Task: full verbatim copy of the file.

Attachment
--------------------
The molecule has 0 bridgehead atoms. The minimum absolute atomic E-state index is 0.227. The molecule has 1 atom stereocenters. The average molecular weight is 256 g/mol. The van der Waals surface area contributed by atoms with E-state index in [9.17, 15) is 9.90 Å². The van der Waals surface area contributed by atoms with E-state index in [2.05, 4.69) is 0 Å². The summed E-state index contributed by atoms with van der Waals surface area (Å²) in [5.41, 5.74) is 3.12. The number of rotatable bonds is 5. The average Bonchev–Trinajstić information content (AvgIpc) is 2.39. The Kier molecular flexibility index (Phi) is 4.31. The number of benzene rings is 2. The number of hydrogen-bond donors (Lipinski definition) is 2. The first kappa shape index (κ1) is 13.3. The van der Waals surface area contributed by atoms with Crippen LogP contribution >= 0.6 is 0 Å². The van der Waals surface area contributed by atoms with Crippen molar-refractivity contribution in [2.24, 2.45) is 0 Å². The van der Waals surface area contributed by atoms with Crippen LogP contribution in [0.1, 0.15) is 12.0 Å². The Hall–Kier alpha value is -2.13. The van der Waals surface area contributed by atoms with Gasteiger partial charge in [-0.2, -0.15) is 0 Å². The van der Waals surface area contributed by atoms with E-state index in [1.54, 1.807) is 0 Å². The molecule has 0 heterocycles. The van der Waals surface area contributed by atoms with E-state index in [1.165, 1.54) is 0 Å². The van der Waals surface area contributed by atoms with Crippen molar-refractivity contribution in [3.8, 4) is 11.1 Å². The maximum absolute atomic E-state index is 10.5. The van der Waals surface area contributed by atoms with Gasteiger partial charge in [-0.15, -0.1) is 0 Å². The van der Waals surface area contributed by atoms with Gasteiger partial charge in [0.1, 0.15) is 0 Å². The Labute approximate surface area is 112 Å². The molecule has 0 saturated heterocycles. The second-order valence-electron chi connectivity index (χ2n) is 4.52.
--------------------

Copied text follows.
The molecule has 0 bridgehead atoms. The minimum absolute atomic E-state index is 0.227. The molecule has 1 atom stereocenters. The average molecular weight is 256 g/mol. The van der Waals surface area contributed by atoms with E-state index in [9.17, 15) is 9.90 Å². The van der Waals surface area contributed by atoms with E-state index in [2.05, 4.69) is 0 Å². The summed E-state index contributed by atoms with van der Waals surface area (Å²) in [5.41, 5.74) is 3.12. The number of rotatable bonds is 5. The average Bonchev–Trinajstić information content (AvgIpc) is 2.39. The Kier molecular flexibility index (Phi) is 4.31. The number of benzene rings is 2. The number of hydrogen-bond donors (Lipinski definition) is 2. The first kappa shape index (κ1) is 13.3. The van der Waals surface area contributed by atoms with Crippen LogP contribution >= 0.6 is 0 Å². The van der Waals surface area contributed by atoms with Crippen molar-refractivity contribution in [2.24, 2.45) is 0 Å². The van der Waals surface area contributed by atoms with Crippen LogP contribution in [0.1, 0.15) is 12.0 Å². The Hall–Kier alpha value is -2.13. The van der Waals surface area contributed by atoms with Gasteiger partial charge in [-0.2, -0.15) is 0 Å². The van der Waals surface area contributed by atoms with E-state index in [1.54, 1.807) is 0 Å². The molecule has 0 heterocycles. The van der Waals surface area contributed by atoms with E-state index in [1.165, 1.54) is 0 Å². The van der Waals surface area contributed by atoms with Crippen molar-refractivity contribution in [3.8, 4) is 11.1 Å². The maximum absolute atomic E-state index is 10.5. The van der Waals surface area contributed by atoms with Gasteiger partial charge in [-0.15, -0.1) is 0 Å². The van der Waals surface area contributed by atoms with Gasteiger partial charge in [0.1, 0.15) is 0 Å². The Labute approximate surface area is 112 Å². The molecule has 0 saturated heterocycles. The second-order valence-electron chi connectivity index (χ2n) is 4.52.